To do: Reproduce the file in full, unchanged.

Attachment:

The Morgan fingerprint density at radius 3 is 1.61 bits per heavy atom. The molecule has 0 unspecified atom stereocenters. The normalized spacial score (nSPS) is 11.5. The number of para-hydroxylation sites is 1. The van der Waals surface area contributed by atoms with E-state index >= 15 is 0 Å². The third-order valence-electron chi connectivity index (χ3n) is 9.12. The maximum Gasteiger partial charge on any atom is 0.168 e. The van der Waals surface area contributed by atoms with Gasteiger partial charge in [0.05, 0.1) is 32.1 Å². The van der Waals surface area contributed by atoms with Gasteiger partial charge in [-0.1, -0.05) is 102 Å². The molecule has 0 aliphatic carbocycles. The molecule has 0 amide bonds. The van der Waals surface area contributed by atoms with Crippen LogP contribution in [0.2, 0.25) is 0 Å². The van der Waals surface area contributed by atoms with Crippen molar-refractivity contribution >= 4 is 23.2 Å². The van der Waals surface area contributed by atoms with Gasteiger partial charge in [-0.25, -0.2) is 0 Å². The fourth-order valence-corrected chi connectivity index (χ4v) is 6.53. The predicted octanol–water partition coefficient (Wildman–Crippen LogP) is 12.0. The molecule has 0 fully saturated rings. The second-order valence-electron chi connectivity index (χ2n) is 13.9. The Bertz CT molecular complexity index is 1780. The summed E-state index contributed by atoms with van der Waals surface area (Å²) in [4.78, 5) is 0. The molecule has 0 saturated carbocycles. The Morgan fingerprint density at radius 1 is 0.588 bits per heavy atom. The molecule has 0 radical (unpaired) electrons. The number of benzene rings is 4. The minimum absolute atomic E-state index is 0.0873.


The Morgan fingerprint density at radius 3 is 1.61 bits per heavy atom. The molecule has 0 unspecified atom stereocenters. The normalized spacial score (nSPS) is 11.5. The number of para-hydroxylation sites is 1. The van der Waals surface area contributed by atoms with E-state index >= 15 is 0 Å². The third-order valence-electron chi connectivity index (χ3n) is 9.12. The maximum Gasteiger partial charge on any atom is 0.168 e. The van der Waals surface area contributed by atoms with Gasteiger partial charge in [0.05, 0.1) is 32.1 Å². The van der Waals surface area contributed by atoms with Gasteiger partial charge in [-0.1, -0.05) is 102 Å². The molecule has 0 aliphatic carbocycles. The molecule has 0 amide bonds. The van der Waals surface area contributed by atoms with Crippen LogP contribution in [0.2, 0.25) is 0 Å². The van der Waals surface area contributed by atoms with Crippen molar-refractivity contribution >= 4 is 23.2 Å². The van der Waals surface area contributed by atoms with Gasteiger partial charge in [-0.25, -0.2) is 0 Å². The fourth-order valence-corrected chi connectivity index (χ4v) is 6.53. The predicted octanol–water partition coefficient (Wildman–Crippen LogP) is 12.0. The molecule has 0 fully saturated rings. The second-order valence-electron chi connectivity index (χ2n) is 13.9. The Bertz CT molecular complexity index is 1780. The summed E-state index contributed by atoms with van der Waals surface area (Å²) in [4.78, 5) is 0. The molecule has 0 saturated carbocycles. The Morgan fingerprint density at radius 1 is 0.588 bits per heavy atom. The molecule has 0 radical (unpaired) electrons. The number of benzene rings is 4. The minimum absolute atomic E-state index is 0.0873.